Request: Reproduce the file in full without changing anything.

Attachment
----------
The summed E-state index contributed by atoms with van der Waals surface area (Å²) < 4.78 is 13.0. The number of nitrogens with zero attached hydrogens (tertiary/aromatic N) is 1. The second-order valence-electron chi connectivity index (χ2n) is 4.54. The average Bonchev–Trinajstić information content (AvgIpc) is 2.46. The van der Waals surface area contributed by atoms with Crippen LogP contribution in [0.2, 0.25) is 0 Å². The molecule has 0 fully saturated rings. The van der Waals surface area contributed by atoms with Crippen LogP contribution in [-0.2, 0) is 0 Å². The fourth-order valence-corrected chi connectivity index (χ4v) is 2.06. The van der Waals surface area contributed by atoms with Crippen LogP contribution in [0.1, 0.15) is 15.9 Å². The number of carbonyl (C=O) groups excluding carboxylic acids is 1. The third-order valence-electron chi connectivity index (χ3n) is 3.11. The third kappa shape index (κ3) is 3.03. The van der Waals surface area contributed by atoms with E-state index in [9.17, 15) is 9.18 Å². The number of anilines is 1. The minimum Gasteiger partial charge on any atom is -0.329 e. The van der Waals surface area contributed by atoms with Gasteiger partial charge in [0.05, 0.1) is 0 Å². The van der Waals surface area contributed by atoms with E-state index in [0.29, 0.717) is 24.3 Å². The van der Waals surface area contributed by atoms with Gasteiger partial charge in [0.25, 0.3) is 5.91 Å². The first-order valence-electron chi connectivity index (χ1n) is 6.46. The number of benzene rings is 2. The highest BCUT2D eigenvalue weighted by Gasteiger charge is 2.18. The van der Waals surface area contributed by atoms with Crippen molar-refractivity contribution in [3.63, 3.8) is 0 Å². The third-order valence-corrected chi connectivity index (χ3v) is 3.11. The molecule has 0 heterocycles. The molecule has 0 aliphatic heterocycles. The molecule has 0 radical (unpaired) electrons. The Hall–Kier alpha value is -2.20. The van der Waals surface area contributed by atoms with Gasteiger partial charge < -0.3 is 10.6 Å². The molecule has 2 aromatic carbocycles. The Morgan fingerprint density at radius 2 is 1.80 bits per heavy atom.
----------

The summed E-state index contributed by atoms with van der Waals surface area (Å²) < 4.78 is 13.0. The number of nitrogens with zero attached hydrogens (tertiary/aromatic N) is 1. The second-order valence-electron chi connectivity index (χ2n) is 4.54. The average Bonchev–Trinajstić information content (AvgIpc) is 2.46. The van der Waals surface area contributed by atoms with Crippen LogP contribution in [0.2, 0.25) is 0 Å². The molecule has 0 fully saturated rings. The van der Waals surface area contributed by atoms with Crippen LogP contribution in [-0.2, 0) is 0 Å². The fourth-order valence-corrected chi connectivity index (χ4v) is 2.06. The van der Waals surface area contributed by atoms with Crippen LogP contribution in [0.1, 0.15) is 15.9 Å². The number of carbonyl (C=O) groups excluding carboxylic acids is 1. The third-order valence-electron chi connectivity index (χ3n) is 3.11. The third kappa shape index (κ3) is 3.03. The van der Waals surface area contributed by atoms with E-state index in [9.17, 15) is 9.18 Å². The number of anilines is 1. The minimum Gasteiger partial charge on any atom is -0.329 e. The van der Waals surface area contributed by atoms with Gasteiger partial charge in [0.05, 0.1) is 0 Å². The van der Waals surface area contributed by atoms with E-state index in [0.29, 0.717) is 24.3 Å². The van der Waals surface area contributed by atoms with Gasteiger partial charge in [0.25, 0.3) is 5.91 Å². The first-order valence-electron chi connectivity index (χ1n) is 6.46. The number of benzene rings is 2. The highest BCUT2D eigenvalue weighted by Gasteiger charge is 2.18. The van der Waals surface area contributed by atoms with Crippen molar-refractivity contribution in [3.63, 3.8) is 0 Å². The third-order valence-corrected chi connectivity index (χ3v) is 3.11. The molecule has 0 heterocycles. The molecule has 0 aliphatic heterocycles. The molecule has 0 radical (unpaired) electrons. The Hall–Kier alpha value is -2.20. The van der Waals surface area contributed by atoms with Gasteiger partial charge < -0.3 is 10.6 Å². The molecule has 2 aromatic carbocycles. The Morgan fingerprint density at radius 2 is 1.80 bits per heavy atom.